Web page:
Available from: 2013-01-28 Created: 2013-01-28 Last updated: 2017-12-06
4. Priority setting in primary health care - dilemmas and opportunities: a focus group study
Open this publication in new window or tab >>Priority setting in primary health care - dilemmas and opportunities: a focus group study
2010 (English)In: BMC FAMILY PRACTICE, ISSN 1471-2296, Vol. 11, no 71Article in journal (Refereed) Published
Abstract [en]

Background: Swedish health care authorities use three key criteria to produce national guidelines for local priority setting: severity of the health condition, expected patient benefit, and cost-effectiveness of medical intervention. Priority setting in primary health care (PHC) has significant implications for health costs and outcomes in the health care system. Nevertheless, these guidelines have been implemented to a very limited degree in PHC. The objective of the study was to qualitatively assess how general practitioners (GPs) and nurses perceive the application of the three key priority-setting criteria. Methods: Focus groups were held with GPs and nurses at primary health care centres, where the staff had a short period of experience in using the criteria for prioritising in their daily work. Results: The staff found the three key priority-setting criteria (severity, patient benefit, and cost-effectiveness) to be valuable for priority setting in PHC. However, when the criteria were applied in PHC, three additional dimensions were identified: 1) viewpoint (medical or patients), 2) timeframe (now or later), and 3) evidence level (group or individual). Conclusions: The three key priority-setting criteria were useful. Considering the three additional dimensions might enhance implementation of national guidelines in PHC and is probably a prerequisite for the criteria to be useful in priority setting for individual patients.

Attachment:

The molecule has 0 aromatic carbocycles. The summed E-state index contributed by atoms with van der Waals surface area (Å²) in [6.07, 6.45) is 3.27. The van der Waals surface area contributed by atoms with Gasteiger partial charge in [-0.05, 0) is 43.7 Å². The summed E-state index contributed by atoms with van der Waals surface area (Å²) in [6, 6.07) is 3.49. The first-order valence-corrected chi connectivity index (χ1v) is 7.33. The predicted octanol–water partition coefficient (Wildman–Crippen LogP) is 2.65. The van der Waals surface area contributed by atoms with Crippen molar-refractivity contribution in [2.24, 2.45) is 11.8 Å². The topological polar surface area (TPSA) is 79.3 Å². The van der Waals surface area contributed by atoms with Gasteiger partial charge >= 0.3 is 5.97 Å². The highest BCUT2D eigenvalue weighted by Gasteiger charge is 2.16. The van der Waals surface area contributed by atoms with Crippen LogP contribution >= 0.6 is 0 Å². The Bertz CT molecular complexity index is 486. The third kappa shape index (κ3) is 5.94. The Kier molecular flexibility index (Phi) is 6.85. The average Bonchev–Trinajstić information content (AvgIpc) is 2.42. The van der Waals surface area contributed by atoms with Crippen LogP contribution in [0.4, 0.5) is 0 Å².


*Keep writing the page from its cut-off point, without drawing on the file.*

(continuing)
Place, publisher, year, edition, pages
BioMed Central, 2010
National Category
Medical and Health Sciences
Identifiers
urn:nbn:se:liu:diva-61207 (URN)10.1186/1471-2296-11-71 (DOI)000283116400001 ()
Note
Original Publication: Eva Arvidsson, Malin André, Lars Borgquist and Per Carlsson, Priority setting in primary health care - dilemmas and opportunities: a focus group study, 2010, BMC FAMILY PRACTICE, (11), 71. http://dx.doi.org/10.1186/1471-2296-11-71 Licensee: BioMed Central http://www.biomedcentral.com/ Available from: 2010-11-05 Created: 2010-11-05 Last updated: 2013-01-29